Power, Policy, and Ideology in the Making of China's "Cultural Revolution."

by W. F. Dorrill

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An analysis of the sequence of events that culminated in Communist China's Great Cultural Revolution and the implications of the present upheaval for Chinese domestic and foreign policy. Hypotheses have tended to focus on one or a combination of three elements: power, policy, and ideology. There is unquestionably a close interaction among these three elements; however, the chronology of events suggests that the Great Cultural Revolution may be viewed as an attempt by Mao to push China toward new and unprecedented heights of faith and fervor. Mao's increasingly utopian aspirations and fundamentalist concepts of the revolutionary mission were manifest in the 1966 reorganization of leadership. Instability seems destined to continue so long as Mao and those designated by the Cultural Revolution to succeed him dominate the scene. Mere changes in leadership or alterations of particular domestic and foreign policies will not suffice to realize their revolutionary goals, which aim at a fundamental transformation of Chinese society and ideology. Disorder is likely to increase if those in opposition are ever able to join forces for a counterattack. 164 pp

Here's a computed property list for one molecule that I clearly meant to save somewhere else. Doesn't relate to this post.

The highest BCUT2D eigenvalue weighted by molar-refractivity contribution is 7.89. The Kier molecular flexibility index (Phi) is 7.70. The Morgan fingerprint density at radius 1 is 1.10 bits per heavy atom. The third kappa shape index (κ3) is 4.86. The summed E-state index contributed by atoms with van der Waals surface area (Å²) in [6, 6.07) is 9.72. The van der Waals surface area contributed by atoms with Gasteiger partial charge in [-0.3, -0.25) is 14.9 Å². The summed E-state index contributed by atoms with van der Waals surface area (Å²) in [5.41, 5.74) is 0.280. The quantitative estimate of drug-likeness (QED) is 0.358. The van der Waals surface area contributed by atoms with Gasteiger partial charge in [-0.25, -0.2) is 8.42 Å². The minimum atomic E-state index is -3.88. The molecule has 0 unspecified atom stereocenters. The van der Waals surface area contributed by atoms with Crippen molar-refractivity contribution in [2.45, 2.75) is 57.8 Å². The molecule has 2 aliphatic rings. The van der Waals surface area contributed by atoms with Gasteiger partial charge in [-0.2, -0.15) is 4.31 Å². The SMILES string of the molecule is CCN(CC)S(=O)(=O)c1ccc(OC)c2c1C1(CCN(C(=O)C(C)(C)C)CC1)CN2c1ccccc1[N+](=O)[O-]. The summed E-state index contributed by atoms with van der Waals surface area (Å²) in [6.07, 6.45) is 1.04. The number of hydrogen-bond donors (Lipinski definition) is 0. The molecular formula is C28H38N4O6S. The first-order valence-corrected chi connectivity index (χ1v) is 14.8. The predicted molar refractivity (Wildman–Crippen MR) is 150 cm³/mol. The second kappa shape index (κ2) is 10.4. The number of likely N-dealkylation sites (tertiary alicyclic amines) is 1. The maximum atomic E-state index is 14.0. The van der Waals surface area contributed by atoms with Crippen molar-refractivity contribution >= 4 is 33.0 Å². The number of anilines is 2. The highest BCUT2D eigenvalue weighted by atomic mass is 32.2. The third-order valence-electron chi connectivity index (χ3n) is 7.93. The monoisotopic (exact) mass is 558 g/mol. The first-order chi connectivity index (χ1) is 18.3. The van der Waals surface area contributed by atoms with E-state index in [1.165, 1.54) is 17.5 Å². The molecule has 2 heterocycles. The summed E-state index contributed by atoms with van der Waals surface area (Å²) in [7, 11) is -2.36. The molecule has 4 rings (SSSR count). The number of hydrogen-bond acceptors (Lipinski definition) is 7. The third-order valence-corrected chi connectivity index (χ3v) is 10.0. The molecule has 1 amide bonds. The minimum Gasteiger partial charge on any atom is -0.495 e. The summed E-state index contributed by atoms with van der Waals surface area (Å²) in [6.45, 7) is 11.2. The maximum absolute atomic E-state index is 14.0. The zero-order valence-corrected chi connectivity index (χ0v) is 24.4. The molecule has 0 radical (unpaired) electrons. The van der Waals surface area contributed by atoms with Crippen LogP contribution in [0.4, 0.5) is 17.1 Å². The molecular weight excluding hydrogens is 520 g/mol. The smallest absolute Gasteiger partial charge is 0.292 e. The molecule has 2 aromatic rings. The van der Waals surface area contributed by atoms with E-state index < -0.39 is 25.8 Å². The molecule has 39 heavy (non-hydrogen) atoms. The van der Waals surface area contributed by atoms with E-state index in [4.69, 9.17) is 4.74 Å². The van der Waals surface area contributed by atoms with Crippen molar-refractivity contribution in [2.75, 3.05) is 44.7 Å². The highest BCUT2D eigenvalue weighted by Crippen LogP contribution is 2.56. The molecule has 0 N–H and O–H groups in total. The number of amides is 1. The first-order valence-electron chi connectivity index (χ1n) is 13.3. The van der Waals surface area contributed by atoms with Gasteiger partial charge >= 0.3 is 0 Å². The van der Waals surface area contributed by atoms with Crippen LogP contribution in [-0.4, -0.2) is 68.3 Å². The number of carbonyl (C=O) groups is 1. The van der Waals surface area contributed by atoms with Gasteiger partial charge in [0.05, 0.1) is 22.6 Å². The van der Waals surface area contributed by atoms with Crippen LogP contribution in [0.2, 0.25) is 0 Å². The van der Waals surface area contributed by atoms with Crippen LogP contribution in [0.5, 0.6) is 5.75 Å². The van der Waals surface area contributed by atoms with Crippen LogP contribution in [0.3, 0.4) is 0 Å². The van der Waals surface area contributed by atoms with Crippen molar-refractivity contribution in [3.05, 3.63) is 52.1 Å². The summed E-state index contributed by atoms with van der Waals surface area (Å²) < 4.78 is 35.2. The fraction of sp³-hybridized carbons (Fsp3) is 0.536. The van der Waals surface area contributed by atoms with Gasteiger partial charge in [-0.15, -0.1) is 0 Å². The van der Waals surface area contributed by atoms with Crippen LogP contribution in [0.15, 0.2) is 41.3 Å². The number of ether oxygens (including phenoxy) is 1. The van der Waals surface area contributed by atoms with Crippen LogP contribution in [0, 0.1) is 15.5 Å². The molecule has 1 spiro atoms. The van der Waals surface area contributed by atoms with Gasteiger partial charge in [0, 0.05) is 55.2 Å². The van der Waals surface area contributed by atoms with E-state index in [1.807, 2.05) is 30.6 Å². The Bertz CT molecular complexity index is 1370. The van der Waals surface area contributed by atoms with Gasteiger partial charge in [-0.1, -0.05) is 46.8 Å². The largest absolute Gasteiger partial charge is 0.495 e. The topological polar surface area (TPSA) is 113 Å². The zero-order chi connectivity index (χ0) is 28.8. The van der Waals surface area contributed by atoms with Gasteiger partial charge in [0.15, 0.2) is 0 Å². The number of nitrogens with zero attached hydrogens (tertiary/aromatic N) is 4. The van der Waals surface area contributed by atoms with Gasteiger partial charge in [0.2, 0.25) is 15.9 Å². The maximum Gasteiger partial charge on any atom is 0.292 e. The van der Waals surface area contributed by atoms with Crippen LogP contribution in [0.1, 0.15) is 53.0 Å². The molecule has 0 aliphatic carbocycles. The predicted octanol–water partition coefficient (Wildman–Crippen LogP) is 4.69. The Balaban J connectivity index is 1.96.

This report is part of the RAND Corporation research memorandum series. The Research Memorandum was a product of the RAND Corporation from 1948 to 1973 that represented working papers meant to report current results of RAND research to appropriate audiences.

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